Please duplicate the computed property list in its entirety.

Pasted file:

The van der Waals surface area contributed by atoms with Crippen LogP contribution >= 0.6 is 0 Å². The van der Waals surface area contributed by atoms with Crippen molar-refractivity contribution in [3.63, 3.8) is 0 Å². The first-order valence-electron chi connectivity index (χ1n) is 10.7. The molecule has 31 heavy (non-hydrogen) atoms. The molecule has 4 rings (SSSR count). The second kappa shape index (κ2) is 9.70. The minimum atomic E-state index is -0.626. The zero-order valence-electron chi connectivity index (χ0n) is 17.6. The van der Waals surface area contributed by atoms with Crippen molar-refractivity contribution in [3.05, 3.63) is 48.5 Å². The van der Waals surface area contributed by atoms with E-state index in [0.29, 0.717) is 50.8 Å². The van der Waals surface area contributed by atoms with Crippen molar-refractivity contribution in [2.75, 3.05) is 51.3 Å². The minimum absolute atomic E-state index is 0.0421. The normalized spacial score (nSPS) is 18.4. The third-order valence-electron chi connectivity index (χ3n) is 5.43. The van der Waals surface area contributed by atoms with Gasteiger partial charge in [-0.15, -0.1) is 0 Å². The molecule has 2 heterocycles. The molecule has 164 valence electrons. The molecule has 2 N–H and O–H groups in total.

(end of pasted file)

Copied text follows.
The van der Waals surface area contributed by atoms with Crippen LogP contribution >= 0.6 is 0 Å². The van der Waals surface area contributed by atoms with Crippen molar-refractivity contribution in [3.63, 3.8) is 0 Å². The first-order valence-electron chi connectivity index (χ1n) is 10.7. The molecule has 31 heavy (non-hydrogen) atoms. The molecule has 4 rings (SSSR count). The second kappa shape index (κ2) is 9.70. The minimum atomic E-state index is -0.626. The zero-order valence-electron chi connectivity index (χ0n) is 17.6. The van der Waals surface area contributed by atoms with Crippen molar-refractivity contribution in [3.05, 3.63) is 48.5 Å². The van der Waals surface area contributed by atoms with E-state index in [0.29, 0.717) is 50.8 Å². The van der Waals surface area contributed by atoms with Crippen molar-refractivity contribution in [2.75, 3.05) is 51.3 Å². The minimum absolute atomic E-state index is 0.0421. The normalized spacial score (nSPS) is 18.4. The third-order valence-electron chi connectivity index (χ3n) is 5.43. The van der Waals surface area contributed by atoms with Gasteiger partial charge in [-0.15, -0.1) is 0 Å². The molecule has 2 heterocycles. The molecule has 164 valence electrons. The molecule has 2 N–H and O–H groups in total.